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Pearl Sydenstricker Buck was born in Hillsboro, West Virginia, in 1892, “but fate, in the shape of two missionary parents,” she wrote, “intervened before I was able to protect myself.” When Buck was three months old, her parents, Southern Presbyterian missionaries, returned to China, where they had spent much of the previous decade, and brought Buck with them in a basket. “I have a big brother in college who is coming to China to help our father tell the Chinese about Jesus,” a six-year-old Buck wrote the Louisville-based Christian Observer from their home in Chinkiang. “I wrote this all myself, and my hand is tired, so goodbye.”
In 1911, Buck attended college in the United States, and then returned to China, in 1917, as a professor and Presbyterian missionary. She and her husband, John Lossing Buck, were in Nanking during the 1927 Nanking Incident, and remained there until 1933, when she went to Cornell to study for a master’s degree. During these years, she broke with traditional missionary doctrine, and described William Ernest Hocking’s 1932 report on American missionary work, Re-Thinking Missions: A Laymen’s Inquiry After One Hundred Years, which argued against proselytizing an exclusively Christian theology, as “the only book I have ever read that seems to me literally true.”
Buck’s novel, The Good Earth (1931), received the Pulitzer Prize. In 1933, Harper’s published a lecture delivered by Buck in November 1932 to a Presbyterian audience at the Astor Hotel. The answer to the article’s titular question, “Is There a Case for Foreign Missions?,” is a qualified yes: “I have seen missionaries, orthodox missionaries in good standing with the church—abominable phrase!—so lacking in sympathy for the people they were supposed to be saving,” Buck wrote, “so scornful of any civilization except their own, so harsh in their judgments upon one another, so coarse and insensitive among a sensitive and cultivated people that my heart has fairly bled to shame.”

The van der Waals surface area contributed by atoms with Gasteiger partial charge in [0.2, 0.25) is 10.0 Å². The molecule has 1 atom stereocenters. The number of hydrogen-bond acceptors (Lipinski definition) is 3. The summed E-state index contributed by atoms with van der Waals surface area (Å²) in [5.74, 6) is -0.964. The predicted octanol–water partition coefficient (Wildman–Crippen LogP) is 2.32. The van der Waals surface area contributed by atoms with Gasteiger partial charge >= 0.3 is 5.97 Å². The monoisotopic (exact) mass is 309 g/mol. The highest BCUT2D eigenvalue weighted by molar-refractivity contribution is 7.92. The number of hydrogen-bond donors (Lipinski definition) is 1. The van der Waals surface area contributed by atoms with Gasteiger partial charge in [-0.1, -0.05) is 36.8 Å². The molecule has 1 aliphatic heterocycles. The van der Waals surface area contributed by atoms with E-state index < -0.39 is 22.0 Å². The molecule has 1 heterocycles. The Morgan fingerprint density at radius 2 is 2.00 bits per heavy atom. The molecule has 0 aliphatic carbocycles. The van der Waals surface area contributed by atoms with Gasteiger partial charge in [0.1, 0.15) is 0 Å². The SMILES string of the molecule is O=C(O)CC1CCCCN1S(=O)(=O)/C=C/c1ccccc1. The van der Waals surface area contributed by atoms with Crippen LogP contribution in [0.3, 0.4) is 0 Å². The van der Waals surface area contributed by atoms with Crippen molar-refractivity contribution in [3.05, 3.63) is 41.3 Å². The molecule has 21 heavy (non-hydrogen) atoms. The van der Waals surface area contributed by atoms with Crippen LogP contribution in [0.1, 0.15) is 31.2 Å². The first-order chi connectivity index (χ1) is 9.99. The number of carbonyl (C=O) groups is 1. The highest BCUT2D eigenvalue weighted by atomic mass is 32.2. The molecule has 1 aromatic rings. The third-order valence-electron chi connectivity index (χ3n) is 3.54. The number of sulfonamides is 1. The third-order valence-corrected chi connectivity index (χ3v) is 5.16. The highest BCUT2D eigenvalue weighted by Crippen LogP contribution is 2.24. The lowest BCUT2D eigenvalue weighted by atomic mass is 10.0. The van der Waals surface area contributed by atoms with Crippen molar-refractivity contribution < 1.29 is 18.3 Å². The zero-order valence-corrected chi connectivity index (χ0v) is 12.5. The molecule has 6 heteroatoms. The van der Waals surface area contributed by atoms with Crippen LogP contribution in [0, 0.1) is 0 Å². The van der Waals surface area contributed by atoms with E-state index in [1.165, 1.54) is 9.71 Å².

Among her more than eighty other works of fiction and nonfiction, Buck wrote a biography of her father, Fighting Angel (1936), and of her mother, The Exile (1936). In 1937, she garnered a place on J. Edgar Hoover’s “Book Review Section,” devoted to writers deemed subversive by the FBI, joining the company of James Baldwin, William Faulkner, Edith Wharton, John Dos Passos, and William Dean Howells, among other regular Harper’s contributors. She won the Nobel Prize in Literature the following year.
Buck, who opposed communist rule in China, asked both the U.S. and Chinese governments if she could join Richard Nixon on his February 1972 visit. “Dear Miss Pearl Buck,” a Chinese envoy replied. “In view of the fact that for a long time you have in your works taken an attitude of distortion, smear and vilification towards the people of new China and its leaders, I am authorized to inform you that we cannot accept your request.” She died on March 6, 1973 in Vermont. Nixon eulogized her as a “bridge between the civilizations of the East and West”; her tombstone, as per her request, bears her name only in Chinese characters.
Estimated number of people who watched a live Webcast of a hair transplant last fall:
A rancher in Texas was developing a system that will permit hunters to kill animals by remote control via a website.
A man in Japan was arrested for stealing a prospective employer’s wallet during a job interview, and a court in Germany ruled that it is safe for a woman with breast implants to be a police officer.
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"It is an interesting and somewhat macabre parlor game to play at a large gathering of one’s acquaintances: to speculate who in a showdown would go Nazi. By now, I think I know. I have gone through the experience many times—in Germany, in Austria, and in France. I have come to know the types: the born Nazis, the Nazis whom democracy itself has created, the certain-to-be fellow-travelers. And I also know those who never, under any conceivable circumstances, would become Nazis."